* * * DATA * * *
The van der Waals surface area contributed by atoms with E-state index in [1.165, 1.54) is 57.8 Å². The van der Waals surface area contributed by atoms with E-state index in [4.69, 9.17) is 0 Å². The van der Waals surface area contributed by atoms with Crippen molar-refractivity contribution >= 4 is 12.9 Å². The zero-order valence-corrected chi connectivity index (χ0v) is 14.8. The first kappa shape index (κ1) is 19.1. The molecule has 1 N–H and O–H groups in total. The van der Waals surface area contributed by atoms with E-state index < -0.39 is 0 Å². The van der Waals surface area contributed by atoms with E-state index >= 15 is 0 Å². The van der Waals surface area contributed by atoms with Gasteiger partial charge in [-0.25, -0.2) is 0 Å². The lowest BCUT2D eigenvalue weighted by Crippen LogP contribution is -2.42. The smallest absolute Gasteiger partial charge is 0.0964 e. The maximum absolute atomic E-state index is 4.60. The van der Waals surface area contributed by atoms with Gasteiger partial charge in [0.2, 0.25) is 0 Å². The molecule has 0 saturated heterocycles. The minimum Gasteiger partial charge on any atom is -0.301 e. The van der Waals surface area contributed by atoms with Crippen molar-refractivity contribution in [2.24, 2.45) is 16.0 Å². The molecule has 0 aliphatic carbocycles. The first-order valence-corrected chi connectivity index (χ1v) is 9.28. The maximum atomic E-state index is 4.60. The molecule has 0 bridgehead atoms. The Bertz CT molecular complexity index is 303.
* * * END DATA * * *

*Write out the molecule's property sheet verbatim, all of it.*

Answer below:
The van der Waals surface area contributed by atoms with E-state index in [1.165, 1.54) is 57.8 Å². The van der Waals surface area contributed by atoms with E-state index in [4.69, 9.17) is 0 Å². The van der Waals surface area contributed by atoms with Crippen molar-refractivity contribution >= 4 is 12.9 Å². The zero-order valence-corrected chi connectivity index (χ0v) is 14.8. The first kappa shape index (κ1) is 19.1. The molecule has 1 N–H and O–H groups in total. The van der Waals surface area contributed by atoms with E-state index < -0.39 is 0 Å². The van der Waals surface area contributed by atoms with E-state index >= 15 is 0 Å². The van der Waals surface area contributed by atoms with Gasteiger partial charge in [-0.25, -0.2) is 0 Å². The lowest BCUT2D eigenvalue weighted by Crippen LogP contribution is -2.42. The smallest absolute Gasteiger partial charge is 0.0964 e. The maximum absolute atomic E-state index is 4.60. The van der Waals surface area contributed by atoms with Gasteiger partial charge in [0.2, 0.25) is 0 Å². The molecule has 0 saturated heterocycles. The minimum Gasteiger partial charge on any atom is -0.301 e. The van der Waals surface area contributed by atoms with Crippen molar-refractivity contribution in [2.24, 2.45) is 16.0 Å². The molecule has 0 aliphatic carbocycles. The first-order valence-corrected chi connectivity index (χ1v) is 9.28. The maximum atomic E-state index is 4.60. The molecule has 0 bridgehead atoms. The Bertz CT molecular complexity index is 303.